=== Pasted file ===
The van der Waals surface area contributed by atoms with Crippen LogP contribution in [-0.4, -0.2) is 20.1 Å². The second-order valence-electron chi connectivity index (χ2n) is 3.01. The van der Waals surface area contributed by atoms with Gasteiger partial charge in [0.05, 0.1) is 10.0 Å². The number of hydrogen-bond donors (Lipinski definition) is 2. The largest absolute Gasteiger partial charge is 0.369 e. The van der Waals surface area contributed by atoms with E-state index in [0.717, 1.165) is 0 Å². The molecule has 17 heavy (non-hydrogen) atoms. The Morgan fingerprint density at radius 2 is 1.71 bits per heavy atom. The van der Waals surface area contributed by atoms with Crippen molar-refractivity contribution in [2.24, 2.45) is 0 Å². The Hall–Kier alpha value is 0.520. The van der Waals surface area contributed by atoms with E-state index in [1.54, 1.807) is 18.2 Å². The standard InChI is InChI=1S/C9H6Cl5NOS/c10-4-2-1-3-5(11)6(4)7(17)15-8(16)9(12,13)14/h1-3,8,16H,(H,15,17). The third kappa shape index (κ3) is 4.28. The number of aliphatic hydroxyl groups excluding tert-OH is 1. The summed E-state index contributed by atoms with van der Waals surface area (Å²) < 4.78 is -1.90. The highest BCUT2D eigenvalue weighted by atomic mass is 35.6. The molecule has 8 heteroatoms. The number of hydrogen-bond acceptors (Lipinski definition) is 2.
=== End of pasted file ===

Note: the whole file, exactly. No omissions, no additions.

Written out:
The van der Waals surface area contributed by atoms with Crippen LogP contribution in [-0.4, -0.2) is 20.1 Å². The second-order valence-electron chi connectivity index (χ2n) is 3.01. The van der Waals surface area contributed by atoms with Gasteiger partial charge in [0.05, 0.1) is 10.0 Å². The number of hydrogen-bond donors (Lipinski definition) is 2. The largest absolute Gasteiger partial charge is 0.369 e. The van der Waals surface area contributed by atoms with E-state index in [0.717, 1.165) is 0 Å². The molecule has 17 heavy (non-hydrogen) atoms. The Morgan fingerprint density at radius 2 is 1.71 bits per heavy atom. The van der Waals surface area contributed by atoms with Crippen molar-refractivity contribution in [2.24, 2.45) is 0 Å². The Hall–Kier alpha value is 0.520. The van der Waals surface area contributed by atoms with E-state index in [1.54, 1.807) is 18.2 Å². The standard InChI is InChI=1S/C9H6Cl5NOS/c10-4-2-1-3-5(11)6(4)7(17)15-8(16)9(12,13)14/h1-3,8,16H,(H,15,17). The third kappa shape index (κ3) is 4.28. The number of aliphatic hydroxyl groups excluding tert-OH is 1. The summed E-state index contributed by atoms with van der Waals surface area (Å²) < 4.78 is -1.90. The highest BCUT2D eigenvalue weighted by atomic mass is 35.6. The molecule has 8 heteroatoms. The number of hydrogen-bond acceptors (Lipinski definition) is 2.